Rabbi Sandra Kviat – 19 January 2018
Darkness and Dawn
“People could not see one another, and for three days no one could get up from where he was, but all the israelites enjoyed light in their dwellings.” Ex.10.23
Have you ever been in a place without light pollution – where it is really really dark? Where the darkness feels velvety smooth, almost tangible? It does not have to be frightening, even for someone like me who used to be afraid of the dark. Darkness can be positive – dark blinds can make us sleep better, and see a screen clearer.
But the darkness described in Parashat Bo, where we hear of the three last plagues in the Exodus narrative, is not that kind of darkness. It is more like the darkness you can experience inside a subterranean cave, where the darkness is like a wall, where the absolute blackness is crushing, stultifying. “Darkness is merely the absence of light, and can be dispelled by lighting a fire. But this darkness was so thick it could be touched. It was a darkness of a deeper nature”1. Imagine the Egyptians’ experience – a people who worshipped the sun were suddenly cast into absolute darkness, and their solar, light filled deity gone. Some midrashim equates the darkness with the primordial darkness of chaos; “and darkness was upon the face of the deep”, before God said ‘yehi or’ – “let there be light”2. The commentators are trying to show that the darkness thrust upon the Egyptians was a darkness of a different kind than the normal night. It was a “double darkness”, an absolute darkness that was paralyzing, chaotic, and terrifying; if you were seated you could not stand, if you were standing you could not sit.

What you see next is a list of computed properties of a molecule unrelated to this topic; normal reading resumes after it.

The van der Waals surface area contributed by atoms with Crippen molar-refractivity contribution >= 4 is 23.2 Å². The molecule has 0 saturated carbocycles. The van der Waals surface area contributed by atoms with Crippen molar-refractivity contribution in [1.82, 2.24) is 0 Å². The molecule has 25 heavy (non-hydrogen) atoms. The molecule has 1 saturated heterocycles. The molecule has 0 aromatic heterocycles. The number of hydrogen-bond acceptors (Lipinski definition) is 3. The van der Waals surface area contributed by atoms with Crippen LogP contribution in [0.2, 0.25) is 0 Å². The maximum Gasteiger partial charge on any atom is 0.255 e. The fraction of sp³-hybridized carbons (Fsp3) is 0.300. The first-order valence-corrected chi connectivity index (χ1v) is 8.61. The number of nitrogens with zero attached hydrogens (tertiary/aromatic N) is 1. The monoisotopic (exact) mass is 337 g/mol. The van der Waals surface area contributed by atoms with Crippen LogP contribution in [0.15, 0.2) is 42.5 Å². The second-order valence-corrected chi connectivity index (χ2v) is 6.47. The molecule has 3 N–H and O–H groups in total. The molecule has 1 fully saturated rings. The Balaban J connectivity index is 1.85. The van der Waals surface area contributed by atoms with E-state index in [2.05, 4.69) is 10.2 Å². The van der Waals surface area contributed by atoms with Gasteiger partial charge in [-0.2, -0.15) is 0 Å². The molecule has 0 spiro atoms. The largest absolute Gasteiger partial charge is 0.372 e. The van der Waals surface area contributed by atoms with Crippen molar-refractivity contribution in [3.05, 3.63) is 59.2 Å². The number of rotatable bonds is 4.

But more than paralyzing peoples’ movement, the darkness meant “people could not see one another”. With any of the other plagues, the Egyptians were powerless to do something, with darkness they could have lit a candle, and seen each other, and yet they don’t. Again tradition sees this as more than physical, the darkness was a darkness of the soul. A terrifying depressing paralyzation that drags the soul down. After eight plagues, which gradually destabilised their world, chipping away at their sense of place, safety and security, the Egyptians are facing a dark future, both physically, mentally, and spiritually.
How do you get out of this dark cave of the soul? An answer comes surprisingly from the Jewish legal definition of ‘dawn’ – how do we know it is time for morning prayers? – when we can recognise the face of a friend3. When we can truly see other people, and recognise them as our friends, when we can see their joy or their distress and help them, then the darkness is lifting.
1 Ovadia ben Jacob Sforno, in W. G. Plaut;The Torah: A Modern Commentary
2 Exodus Rabbah 14.2
3 Babylonian Talmud Berachot 9b
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